We’ve seen it in lots of films and pictures, but you can’t beat going and seeing it for yourself. Stepping into the square, the first thing you notice is how big it actually is. The main attraction – the church – is simply beautiful; the engravings all across the church and the different colours used are stunning. Going inside the church is a must, and you can pay €2 to go to the back of the church. Do it, you’ll see why. All across the square there are intricate engravings in the marble and different statues everywhere. I don’t want to spoil any surprises for anyone wanting to learn the history of the square, you have to go and experience it – and if you’re going with someone special, go at night too as it’s very romantic.
My only warning about Venice is that you do get harassed to buy a selfie stick or to feed the pigeons, so be prepared to say no!
And of course, don’t forget to download uTalk before you leave; even if you don’t have time to learn some Italian in advance, it’s a really useful app to have on your phone when you’re searching for the right word – we used it a lot!
Have you ever been to Venice? What did you think?
10 reasons to visit… China
China is an amazing country, one that should be on every traveler’s must visit list. Few countries possess the wide variety of experiences you will find in the Middle Kingdom. While you are in this amazing country, be sure to visit the province of Yunnan, one of the lesser known, but most beautiful destinations within China. Here are ten terrific reasons why you should visit China, by Anna Smith, who studies Chinese in China at Keats School.
1. Breath-taking landscapes
As one of the largest countries in the world, China boasts incredibly diverse landscapes. Virtually whatever scenery you find most beautiful, you will find it in China. From the Northwest deserts to the Southeast seacoast, high mountain ranges to fertile plains, the frozen beauty of Harbin to the lush warm tropics of Xishuangbanna, China has it all. Hangzhou is famous for its stunning West Lake views. Suzhou has beautiful garden views and winding rivers with traditional architecture. And Hainan is the tropical paradise of the Orient; known as the ‘Eastern Hawaii’; it is China’s own paradise island.
2. Wonderful people
As the most populous nation in the world, China has plenty of people to meet. Chinese people generally love Westerners, so most are quite friendly. Everywhere we go, people want to stop and chat and take pictures with us. You can meet some amazing people and hear many intriguing life stories in the Middle Kingdom.
3. Awesome language
To a native English speaker, Mandarin can seem intimidating because it is so different to European languages. But this uniqueness makes it all the more beautiful and amazing to experience. Chinese characters are stunningly beautiful. Listening to tonal Mandarin can be like experiencing a new kind of music for the first time. If you already playing with the thought of challenging yourself, then you should definitely check out these reasons to study Chinese at Keats School.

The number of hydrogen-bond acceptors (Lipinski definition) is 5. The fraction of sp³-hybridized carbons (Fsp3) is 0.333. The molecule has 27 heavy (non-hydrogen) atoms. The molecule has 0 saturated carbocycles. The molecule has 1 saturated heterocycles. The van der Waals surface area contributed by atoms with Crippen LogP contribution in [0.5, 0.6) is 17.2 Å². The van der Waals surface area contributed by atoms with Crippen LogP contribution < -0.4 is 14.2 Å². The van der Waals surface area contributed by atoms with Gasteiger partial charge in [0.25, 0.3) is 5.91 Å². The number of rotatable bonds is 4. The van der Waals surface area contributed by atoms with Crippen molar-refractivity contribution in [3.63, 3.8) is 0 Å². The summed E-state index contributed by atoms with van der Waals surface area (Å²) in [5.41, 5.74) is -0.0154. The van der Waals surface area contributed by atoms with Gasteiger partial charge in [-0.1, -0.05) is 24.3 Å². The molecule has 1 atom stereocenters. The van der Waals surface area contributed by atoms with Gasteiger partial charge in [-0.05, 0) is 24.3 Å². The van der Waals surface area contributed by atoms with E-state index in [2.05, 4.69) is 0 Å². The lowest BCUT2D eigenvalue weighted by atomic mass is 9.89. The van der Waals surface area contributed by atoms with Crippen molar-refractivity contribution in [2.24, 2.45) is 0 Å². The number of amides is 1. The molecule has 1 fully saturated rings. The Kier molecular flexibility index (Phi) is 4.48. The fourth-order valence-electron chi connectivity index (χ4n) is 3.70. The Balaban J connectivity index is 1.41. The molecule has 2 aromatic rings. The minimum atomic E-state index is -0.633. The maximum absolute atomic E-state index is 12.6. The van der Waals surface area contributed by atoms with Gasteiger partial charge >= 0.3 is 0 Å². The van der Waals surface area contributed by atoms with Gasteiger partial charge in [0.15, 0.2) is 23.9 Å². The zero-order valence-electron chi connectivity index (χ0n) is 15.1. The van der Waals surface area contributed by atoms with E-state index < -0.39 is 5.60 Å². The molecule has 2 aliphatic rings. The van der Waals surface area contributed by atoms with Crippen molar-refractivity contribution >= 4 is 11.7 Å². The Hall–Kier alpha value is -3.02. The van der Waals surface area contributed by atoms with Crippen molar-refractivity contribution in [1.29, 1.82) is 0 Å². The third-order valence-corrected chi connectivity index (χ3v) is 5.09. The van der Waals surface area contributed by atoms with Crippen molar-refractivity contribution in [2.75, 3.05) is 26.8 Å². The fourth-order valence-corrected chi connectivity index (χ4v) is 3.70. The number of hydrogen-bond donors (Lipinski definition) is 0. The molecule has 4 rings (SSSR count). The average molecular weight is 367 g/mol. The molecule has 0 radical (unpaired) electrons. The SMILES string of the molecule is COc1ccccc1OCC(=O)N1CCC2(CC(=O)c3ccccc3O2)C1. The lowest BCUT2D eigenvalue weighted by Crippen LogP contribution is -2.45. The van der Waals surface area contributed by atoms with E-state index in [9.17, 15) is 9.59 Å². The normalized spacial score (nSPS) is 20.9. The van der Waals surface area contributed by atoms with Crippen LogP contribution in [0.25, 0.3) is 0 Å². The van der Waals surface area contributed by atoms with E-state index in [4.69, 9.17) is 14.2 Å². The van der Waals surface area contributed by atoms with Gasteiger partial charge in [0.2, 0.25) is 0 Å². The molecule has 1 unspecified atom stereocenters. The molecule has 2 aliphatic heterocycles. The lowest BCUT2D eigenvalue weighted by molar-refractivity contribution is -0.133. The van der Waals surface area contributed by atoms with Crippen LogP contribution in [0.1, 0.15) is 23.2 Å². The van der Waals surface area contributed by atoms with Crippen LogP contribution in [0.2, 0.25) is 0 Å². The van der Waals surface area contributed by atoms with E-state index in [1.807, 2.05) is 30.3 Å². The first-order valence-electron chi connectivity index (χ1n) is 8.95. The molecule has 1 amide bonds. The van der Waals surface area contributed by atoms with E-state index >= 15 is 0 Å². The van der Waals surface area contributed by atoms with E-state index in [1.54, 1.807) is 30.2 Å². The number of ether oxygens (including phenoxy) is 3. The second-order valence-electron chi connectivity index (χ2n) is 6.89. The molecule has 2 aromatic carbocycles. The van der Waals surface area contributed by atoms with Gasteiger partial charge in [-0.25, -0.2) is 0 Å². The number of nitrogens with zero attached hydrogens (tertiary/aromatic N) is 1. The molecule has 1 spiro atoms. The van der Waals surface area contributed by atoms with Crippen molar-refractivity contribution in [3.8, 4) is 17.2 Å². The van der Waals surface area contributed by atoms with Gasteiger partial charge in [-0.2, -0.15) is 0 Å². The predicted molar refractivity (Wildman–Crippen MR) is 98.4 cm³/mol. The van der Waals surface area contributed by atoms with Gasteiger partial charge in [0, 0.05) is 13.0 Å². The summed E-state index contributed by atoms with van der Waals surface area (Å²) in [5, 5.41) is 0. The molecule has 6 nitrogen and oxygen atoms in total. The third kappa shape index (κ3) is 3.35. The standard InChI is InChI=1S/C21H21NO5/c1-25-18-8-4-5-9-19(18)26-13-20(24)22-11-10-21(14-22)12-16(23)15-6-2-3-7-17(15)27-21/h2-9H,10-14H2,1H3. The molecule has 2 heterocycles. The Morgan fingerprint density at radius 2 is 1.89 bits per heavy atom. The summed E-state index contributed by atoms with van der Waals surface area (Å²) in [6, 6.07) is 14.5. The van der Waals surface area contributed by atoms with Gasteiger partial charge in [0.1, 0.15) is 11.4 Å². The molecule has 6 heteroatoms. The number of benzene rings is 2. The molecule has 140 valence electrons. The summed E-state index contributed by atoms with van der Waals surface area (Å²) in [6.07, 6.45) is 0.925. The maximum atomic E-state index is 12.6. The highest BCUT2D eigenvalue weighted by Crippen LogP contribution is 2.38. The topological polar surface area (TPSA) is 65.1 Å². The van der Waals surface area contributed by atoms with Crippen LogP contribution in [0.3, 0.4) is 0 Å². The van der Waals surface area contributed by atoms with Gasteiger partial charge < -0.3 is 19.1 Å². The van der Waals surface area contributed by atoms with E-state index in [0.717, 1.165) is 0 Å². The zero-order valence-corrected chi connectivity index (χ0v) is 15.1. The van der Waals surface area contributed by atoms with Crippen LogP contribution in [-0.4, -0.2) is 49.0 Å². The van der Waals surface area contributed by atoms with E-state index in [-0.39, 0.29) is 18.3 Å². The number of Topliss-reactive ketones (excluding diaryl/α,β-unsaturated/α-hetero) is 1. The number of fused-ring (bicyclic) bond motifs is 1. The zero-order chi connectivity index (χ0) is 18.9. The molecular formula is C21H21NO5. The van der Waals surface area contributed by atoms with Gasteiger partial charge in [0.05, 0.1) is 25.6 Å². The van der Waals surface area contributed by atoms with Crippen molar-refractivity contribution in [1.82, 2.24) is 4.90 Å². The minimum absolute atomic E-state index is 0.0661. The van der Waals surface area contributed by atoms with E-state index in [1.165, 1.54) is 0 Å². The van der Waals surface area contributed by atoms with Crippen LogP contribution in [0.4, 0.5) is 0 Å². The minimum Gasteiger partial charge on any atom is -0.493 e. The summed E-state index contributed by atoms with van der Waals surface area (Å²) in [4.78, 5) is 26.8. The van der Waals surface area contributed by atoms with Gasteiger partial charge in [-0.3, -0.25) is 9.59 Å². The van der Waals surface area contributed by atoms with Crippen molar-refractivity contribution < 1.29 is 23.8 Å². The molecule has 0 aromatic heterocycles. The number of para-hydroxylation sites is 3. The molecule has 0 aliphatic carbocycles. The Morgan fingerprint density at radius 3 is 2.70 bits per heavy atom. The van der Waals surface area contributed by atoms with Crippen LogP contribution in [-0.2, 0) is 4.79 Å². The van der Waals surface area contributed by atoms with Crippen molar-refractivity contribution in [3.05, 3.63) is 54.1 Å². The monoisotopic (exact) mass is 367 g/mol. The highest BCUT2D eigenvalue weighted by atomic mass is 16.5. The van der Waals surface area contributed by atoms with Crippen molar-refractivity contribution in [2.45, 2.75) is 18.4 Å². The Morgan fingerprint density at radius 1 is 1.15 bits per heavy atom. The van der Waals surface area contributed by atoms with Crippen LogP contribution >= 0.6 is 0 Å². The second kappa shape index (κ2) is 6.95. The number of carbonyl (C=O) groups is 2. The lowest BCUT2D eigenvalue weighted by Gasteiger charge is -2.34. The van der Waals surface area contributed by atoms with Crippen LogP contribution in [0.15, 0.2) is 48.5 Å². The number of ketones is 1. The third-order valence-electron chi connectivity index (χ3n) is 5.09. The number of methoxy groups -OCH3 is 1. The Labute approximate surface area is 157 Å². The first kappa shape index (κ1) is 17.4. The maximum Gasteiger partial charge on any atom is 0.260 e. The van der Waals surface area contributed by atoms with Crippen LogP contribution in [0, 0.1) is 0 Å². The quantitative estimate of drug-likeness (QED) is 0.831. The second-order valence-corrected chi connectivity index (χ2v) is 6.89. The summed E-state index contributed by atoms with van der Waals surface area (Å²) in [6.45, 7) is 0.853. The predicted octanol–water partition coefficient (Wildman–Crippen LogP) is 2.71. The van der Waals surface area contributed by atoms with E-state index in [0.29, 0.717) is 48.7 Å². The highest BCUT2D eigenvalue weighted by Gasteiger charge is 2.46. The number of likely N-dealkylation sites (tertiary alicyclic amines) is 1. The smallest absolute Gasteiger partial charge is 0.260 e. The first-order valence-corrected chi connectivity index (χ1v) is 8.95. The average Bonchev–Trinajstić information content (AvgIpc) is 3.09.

4. Incredible food
While known for its tea and rice, there is much more to Chinese cuisine than is commonly known by most Westerners. And this cuisine varies greatly by region. In the north, noodles are the most common meal staple, but in the south, almost everything is served over rice. Different regions, like Sichuan and Hunnan, are known for their unique spicy food, while coastal regions boast a variety of seafood. Some of the most fun and interesting foods to try are street foods, such as roasted sweet potatoes and Chinese barbecue, shao kao.
5. Rich history
Few places have such a vast and rich history as the Middle Kingdom. The Great Wall of China and the Terracotta Warriors are some of the most well known ancient tourist attractions. The Forbidden City and Temple of Heaven in Beijing are also must-see attractions to learn about Chinese history and culture.
6. Modern development
At the same time, China boasts some of the largest cities in the world and is becoming more modern everywhere you look. Nowhere else have I ever seen so many high rises or amazing skylines as in China. Shanghai epitomises modern day China, with the famous modern riverfront skyline known as the Bund, large European style buildings, and its particularly distinctive Pearl of the Orient tower.
7. Amazing markets and exciting products
True, China makes a wide variety of products that are exported all over the world, but they have many unique products as well. Fine silks, exquisite China tea sets, elaborately carved jade, and expensive aged tea are some of the most sought after high-priced commodities. But Chinese Calligraphy, bamboo baskets, traditional Chinese knots, and other handcrafted items are distinctly beautiful as well. Provinces in the southwest of China have a wide variety of unique items hand crafted by the many minorities within its borders.
8. Fascinating diversity
One of the most amazing things about China is the variety of experience that can be enjoyed in one place. Old and new, sweet and spicy, rough and smooth, all combine into a rich cultural tapestry. Because of its ethnic and topographical diversity, Yunnan holds incredible diversity in one province.
9. Mind-blowing memories
Because there are so many unique and diverse things to experience, a trip to China is sure to create some incredible memories. These experiences will travel with you for the rest of your life. My family and I have experienced so many wonderful memories. Especially exciting to my young boys are eating jiaozi and watching fireworks during Spring Festival. Our experiences shape who we are as people. One of the best reasons to visit any new place is to literally expand your horizons, as it can change your thoughts and life. China’s incredible variety allows you to enjoy a multitude of new experiences and will forever change you.
10. Charming calligraphy
The ancient art of Chinese calligraphy cannot be fully appreciated without visiting China and seeing masters create their works of art in person. Even in the smallest shop, a true master can create amazing works of art. Words become art to be enjoyed be all, even if you don’t understand the meaning. But there are many places where you can learn famous Chinese sayings and begin to learn Chinese calligraphy for yourself, which deepens your admiration for its beauty even more. Being able to write in Chinese is a very valuable skill, but often feels impossible to learn. Once you understand the fundamentals, you will see that this is indeed something that you can learn.
You can’t beat visiting China for learning the language – but before you go, remember to learn a few basic words with uTalk to get you started.